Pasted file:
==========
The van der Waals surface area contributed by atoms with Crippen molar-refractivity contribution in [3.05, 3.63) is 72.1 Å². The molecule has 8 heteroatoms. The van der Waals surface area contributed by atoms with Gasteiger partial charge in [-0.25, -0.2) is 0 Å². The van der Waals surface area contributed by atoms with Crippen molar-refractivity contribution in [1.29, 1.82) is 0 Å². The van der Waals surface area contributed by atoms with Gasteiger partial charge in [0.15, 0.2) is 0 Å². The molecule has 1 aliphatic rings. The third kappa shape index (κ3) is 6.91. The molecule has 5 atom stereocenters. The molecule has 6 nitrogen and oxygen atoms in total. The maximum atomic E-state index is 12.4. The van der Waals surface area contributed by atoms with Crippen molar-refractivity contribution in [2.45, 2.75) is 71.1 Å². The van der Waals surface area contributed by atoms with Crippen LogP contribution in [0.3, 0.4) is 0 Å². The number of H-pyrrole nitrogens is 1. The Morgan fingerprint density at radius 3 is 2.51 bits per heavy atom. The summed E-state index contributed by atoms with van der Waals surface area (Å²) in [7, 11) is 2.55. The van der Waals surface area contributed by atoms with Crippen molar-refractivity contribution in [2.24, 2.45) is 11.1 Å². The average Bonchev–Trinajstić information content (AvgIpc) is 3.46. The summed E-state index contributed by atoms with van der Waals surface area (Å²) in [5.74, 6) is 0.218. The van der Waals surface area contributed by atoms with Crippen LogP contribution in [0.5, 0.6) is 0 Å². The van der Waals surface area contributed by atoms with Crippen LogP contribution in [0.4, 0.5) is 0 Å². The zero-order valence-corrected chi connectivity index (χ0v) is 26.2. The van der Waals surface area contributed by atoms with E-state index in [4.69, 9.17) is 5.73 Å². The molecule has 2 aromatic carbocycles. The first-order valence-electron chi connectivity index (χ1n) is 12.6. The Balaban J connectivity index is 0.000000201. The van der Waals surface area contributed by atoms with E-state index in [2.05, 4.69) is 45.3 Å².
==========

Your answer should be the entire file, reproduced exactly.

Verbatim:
The van der Waals surface area contributed by atoms with Crippen molar-refractivity contribution in [3.05, 3.63) is 72.1 Å². The molecule has 8 heteroatoms. The van der Waals surface area contributed by atoms with Gasteiger partial charge in [-0.25, -0.2) is 0 Å². The van der Waals surface area contributed by atoms with Crippen molar-refractivity contribution in [1.29, 1.82) is 0 Å². The van der Waals surface area contributed by atoms with Gasteiger partial charge in [0.15, 0.2) is 0 Å². The molecule has 1 aliphatic rings. The third kappa shape index (κ3) is 6.91. The molecule has 5 atom stereocenters. The molecule has 6 nitrogen and oxygen atoms in total. The maximum atomic E-state index is 12.4. The van der Waals surface area contributed by atoms with Crippen molar-refractivity contribution in [2.45, 2.75) is 71.1 Å². The van der Waals surface area contributed by atoms with Crippen LogP contribution in [0.3, 0.4) is 0 Å². The number of H-pyrrole nitrogens is 1. The Morgan fingerprint density at radius 3 is 2.51 bits per heavy atom. The summed E-state index contributed by atoms with van der Waals surface area (Å²) in [7, 11) is 2.55. The van der Waals surface area contributed by atoms with Crippen molar-refractivity contribution in [2.24, 2.45) is 11.1 Å². The average Bonchev–Trinajstić information content (AvgIpc) is 3.46. The summed E-state index contributed by atoms with van der Waals surface area (Å²) in [5.74, 6) is 0.218. The van der Waals surface area contributed by atoms with Crippen LogP contribution in [0.5, 0.6) is 0 Å². The van der Waals surface area contributed by atoms with Crippen LogP contribution in [0.4, 0.5) is 0 Å². The zero-order valence-corrected chi connectivity index (χ0v) is 26.2. The van der Waals surface area contributed by atoms with E-state index in [4.69, 9.17) is 5.73 Å². The molecule has 2 aromatic carbocycles. The first-order valence-electron chi connectivity index (χ1n) is 12.6. The Balaban J connectivity index is 0.000000201. The van der Waals surface area contributed by atoms with E-state index in [2.05, 4.69) is 45.3 Å².